“At meetings,” Jamison writes, “my stories were hardly the best ones in the room”; the first time she ever spoke at one, someone shouted, “This is boring!” — a violation of program etiquette but a valuable lesson nonetheless. It’s a humbling, in other words, embodied by the clichés and bromides of the 12 steps (keep it simple, admit that you are powerless, one day at a time).
That’s especially hard for writers and artists, who have devoted themselves to standing apart. “My whole life,” Jamison tells us, “I’d been taught that something was good because it was original — that singularity was the driving engine of value. Make it new, the modernists had said.… The insistence on simplicity was part of AA’s larger insistence that we were all the same.”
This is a key theme of “The Recovering” because Jamison is investigating writing also, or more specifically, the fear of writing without alcohol. In addition to her other narratives, she seeds the book with stories of writers who suffered from addiction: Raymond Carver and Denis Johnson, Elizabeth Bishop and Jean Rhys, John Berryman and Charles Jackson, whose 1944 novel “The Lost Weekend” may be most remarkable, in Jamison’s view, for refusing to offer false hope.
At times, these sections can read a bit like thesis outtakes. (Jamison did her PhD dissertation on addiction and creativity.) But the paradox is that they work because they give a sense, perhaps as viscerally as the personal material, of the writer using everything she has to flounder toward some sort of meaning — not resolution, never resolution, but at least a form of reckoning.
“You’re special — it’s OK,” she quotes David Foster Wallace, “but so’s the guy across the table who’s raising two kids sober and rebuilding a ’73 Mustang. It’s a magical thing with 4,000,000,000 forms. It kind of takes your breath away.” Wallace is referring to humanity, which is both the most and least special thing imaginable, 7 billion idiosyncratic souls trapped in the same relentless cycle of life and death. There is nothing to do except to keep on keeping on.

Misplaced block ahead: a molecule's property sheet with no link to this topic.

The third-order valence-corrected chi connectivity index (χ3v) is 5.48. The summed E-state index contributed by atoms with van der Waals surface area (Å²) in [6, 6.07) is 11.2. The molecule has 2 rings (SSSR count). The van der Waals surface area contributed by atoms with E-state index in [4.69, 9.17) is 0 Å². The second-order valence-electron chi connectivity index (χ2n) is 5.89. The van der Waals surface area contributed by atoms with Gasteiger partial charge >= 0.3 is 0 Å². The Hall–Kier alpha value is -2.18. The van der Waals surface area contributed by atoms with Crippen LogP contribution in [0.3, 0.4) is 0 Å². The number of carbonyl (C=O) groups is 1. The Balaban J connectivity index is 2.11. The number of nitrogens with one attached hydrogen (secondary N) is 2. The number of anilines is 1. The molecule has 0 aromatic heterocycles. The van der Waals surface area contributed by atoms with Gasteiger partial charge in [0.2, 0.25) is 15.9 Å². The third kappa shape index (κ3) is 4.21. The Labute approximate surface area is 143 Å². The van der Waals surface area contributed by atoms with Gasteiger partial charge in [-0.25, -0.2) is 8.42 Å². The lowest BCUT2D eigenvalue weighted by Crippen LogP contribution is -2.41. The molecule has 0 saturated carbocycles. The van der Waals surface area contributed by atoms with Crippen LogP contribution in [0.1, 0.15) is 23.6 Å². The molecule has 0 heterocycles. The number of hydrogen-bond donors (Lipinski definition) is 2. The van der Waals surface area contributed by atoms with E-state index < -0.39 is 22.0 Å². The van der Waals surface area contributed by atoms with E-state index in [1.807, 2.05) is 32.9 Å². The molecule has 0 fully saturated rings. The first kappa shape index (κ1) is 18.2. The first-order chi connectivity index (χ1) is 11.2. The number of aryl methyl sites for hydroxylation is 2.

“I was trying to do the right thing, after all — get sober again,” Jamison writes of “[t]he first day of my second sobriety,” when she borrowed a friend’s car and promptly drove it into the wall of a parking lot. She feels not just chagrined but betrayed. “If I was going to stop drinking,” she goes on, “I was supposed to discover a spectacular new version of myself, or at least recover the presence of mind not to accelerate into a concrete wall. But sobriety didn’t work like that. It works like this: You go to work. You call your friend. You say, I’m sorry I crashed your car into a wall. You say you’ll fix it. Then you do.”
If you’ve read Jamison’s previous work, particularly her magnificent essay collection “The Empathy Exams,” you will be familiar with some of this material; “Patient wants to know if she can drink alcohol on this medication,” she writes in its title effort, detailing the aftermath of a failed procedure to stabilize an irregular heartbeat. The incident is retold in this book, although with less distance; it is as if she has shrugged off her restraints.
Indeed, that’s where “The Recovering” leaves us, with the sense of a writer intent on holding nothing back.
It’s not that one approach is more effective than the other, just that they are different — in “The Empathy Exams,” we appreciate the care of her language, her construction, whereas here we are aware, most fundamentally, of her urgency. This, of course, is as it should be, for Jamison is writing to survive. “It’s hard to write this way,” she admits, “full-throated and shameless, with such crude awe at what recovery came to mean in my life.”
Ulin is the author of “Sidewalking: Coming to Terms with Los Angeles.” A 2015 Guggenheim Fellow, he is the former book editor and book critic of The Times.
Little, Brown and Co.: 544 pp., $30